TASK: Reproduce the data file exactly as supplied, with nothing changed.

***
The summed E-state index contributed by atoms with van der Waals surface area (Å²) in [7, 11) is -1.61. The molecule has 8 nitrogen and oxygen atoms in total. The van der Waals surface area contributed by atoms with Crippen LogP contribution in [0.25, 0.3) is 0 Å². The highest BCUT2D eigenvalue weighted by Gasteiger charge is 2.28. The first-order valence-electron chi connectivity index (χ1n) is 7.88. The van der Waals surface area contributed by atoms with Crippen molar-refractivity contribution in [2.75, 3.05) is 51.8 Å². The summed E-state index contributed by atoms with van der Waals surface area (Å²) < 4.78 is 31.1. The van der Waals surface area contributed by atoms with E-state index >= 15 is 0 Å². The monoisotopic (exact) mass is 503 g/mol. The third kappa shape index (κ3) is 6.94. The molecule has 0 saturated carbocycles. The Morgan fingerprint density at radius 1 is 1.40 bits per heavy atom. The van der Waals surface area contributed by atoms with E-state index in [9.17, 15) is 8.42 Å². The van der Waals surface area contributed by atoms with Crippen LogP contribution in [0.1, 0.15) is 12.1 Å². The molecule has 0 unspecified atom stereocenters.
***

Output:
The summed E-state index contributed by atoms with van der Waals surface area (Å²) in [7, 11) is -1.61. The molecule has 8 nitrogen and oxygen atoms in total. The van der Waals surface area contributed by atoms with Crippen LogP contribution in [0.25, 0.3) is 0 Å². The highest BCUT2D eigenvalue weighted by Gasteiger charge is 2.28. The first-order valence-electron chi connectivity index (χ1n) is 7.88. The van der Waals surface area contributed by atoms with Crippen molar-refractivity contribution in [2.75, 3.05) is 51.8 Å². The summed E-state index contributed by atoms with van der Waals surface area (Å²) < 4.78 is 31.1. The van der Waals surface area contributed by atoms with E-state index >= 15 is 0 Å². The monoisotopic (exact) mass is 503 g/mol. The third kappa shape index (κ3) is 6.94. The molecule has 0 saturated carbocycles. The Morgan fingerprint density at radius 1 is 1.40 bits per heavy atom. The van der Waals surface area contributed by atoms with E-state index in [9.17, 15) is 8.42 Å². The van der Waals surface area contributed by atoms with Crippen LogP contribution in [0.1, 0.15) is 12.1 Å². The molecule has 0 unspecified atom stereocenters.